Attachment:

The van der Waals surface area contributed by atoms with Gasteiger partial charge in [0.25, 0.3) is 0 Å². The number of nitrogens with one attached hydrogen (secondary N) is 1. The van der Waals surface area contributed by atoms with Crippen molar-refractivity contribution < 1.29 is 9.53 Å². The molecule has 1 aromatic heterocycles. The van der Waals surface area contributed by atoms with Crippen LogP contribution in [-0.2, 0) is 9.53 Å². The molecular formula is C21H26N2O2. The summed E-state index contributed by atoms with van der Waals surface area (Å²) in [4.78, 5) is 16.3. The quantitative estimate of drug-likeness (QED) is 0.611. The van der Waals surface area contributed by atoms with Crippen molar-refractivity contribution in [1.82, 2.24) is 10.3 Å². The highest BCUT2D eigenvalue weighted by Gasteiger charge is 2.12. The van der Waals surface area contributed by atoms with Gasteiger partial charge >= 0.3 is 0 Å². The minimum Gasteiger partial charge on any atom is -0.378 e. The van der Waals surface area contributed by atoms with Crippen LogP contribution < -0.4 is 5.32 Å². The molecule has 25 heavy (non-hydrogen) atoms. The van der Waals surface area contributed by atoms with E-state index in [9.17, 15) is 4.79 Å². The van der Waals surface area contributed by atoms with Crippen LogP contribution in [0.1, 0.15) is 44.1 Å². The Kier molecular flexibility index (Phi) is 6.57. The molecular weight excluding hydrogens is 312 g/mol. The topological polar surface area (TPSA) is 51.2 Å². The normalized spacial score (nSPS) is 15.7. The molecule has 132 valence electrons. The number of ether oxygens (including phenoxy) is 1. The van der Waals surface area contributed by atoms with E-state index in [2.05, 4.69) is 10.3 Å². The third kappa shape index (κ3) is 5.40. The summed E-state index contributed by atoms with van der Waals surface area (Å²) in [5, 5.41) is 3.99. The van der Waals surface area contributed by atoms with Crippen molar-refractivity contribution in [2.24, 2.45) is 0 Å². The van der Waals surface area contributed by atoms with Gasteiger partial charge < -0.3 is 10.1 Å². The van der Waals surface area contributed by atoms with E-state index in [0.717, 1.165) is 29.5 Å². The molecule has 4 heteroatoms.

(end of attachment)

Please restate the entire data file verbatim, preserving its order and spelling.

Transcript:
The van der Waals surface area contributed by atoms with Gasteiger partial charge in [0.25, 0.3) is 0 Å². The number of nitrogens with one attached hydrogen (secondary N) is 1. The van der Waals surface area contributed by atoms with Crippen molar-refractivity contribution < 1.29 is 9.53 Å². The molecule has 1 aromatic heterocycles. The van der Waals surface area contributed by atoms with Crippen LogP contribution in [-0.2, 0) is 9.53 Å². The molecular formula is C21H26N2O2. The summed E-state index contributed by atoms with van der Waals surface area (Å²) in [4.78, 5) is 16.3. The quantitative estimate of drug-likeness (QED) is 0.611. The van der Waals surface area contributed by atoms with Crippen molar-refractivity contribution in [1.82, 2.24) is 10.3 Å². The highest BCUT2D eigenvalue weighted by Gasteiger charge is 2.12. The van der Waals surface area contributed by atoms with Gasteiger partial charge >= 0.3 is 0 Å². The minimum Gasteiger partial charge on any atom is -0.378 e. The van der Waals surface area contributed by atoms with Crippen LogP contribution < -0.4 is 5.32 Å². The molecule has 25 heavy (non-hydrogen) atoms. The van der Waals surface area contributed by atoms with E-state index in [9.17, 15) is 4.79 Å². The van der Waals surface area contributed by atoms with Crippen LogP contribution in [0.1, 0.15) is 44.1 Å². The Kier molecular flexibility index (Phi) is 6.57. The molecular weight excluding hydrogens is 312 g/mol. The topological polar surface area (TPSA) is 51.2 Å². The normalized spacial score (nSPS) is 15.7. The molecule has 132 valence electrons. The number of ether oxygens (including phenoxy) is 1. The van der Waals surface area contributed by atoms with E-state index in [2.05, 4.69) is 10.3 Å². The third kappa shape index (κ3) is 5.40. The summed E-state index contributed by atoms with van der Waals surface area (Å²) in [5, 5.41) is 3.99. The van der Waals surface area contributed by atoms with Crippen molar-refractivity contribution in [2.24, 2.45) is 0 Å². The van der Waals surface area contributed by atoms with Gasteiger partial charge < -0.3 is 10.1 Å². The van der Waals surface area contributed by atoms with E-state index in [0.717, 1.165) is 29.5 Å². The molecule has 4 heteroatoms.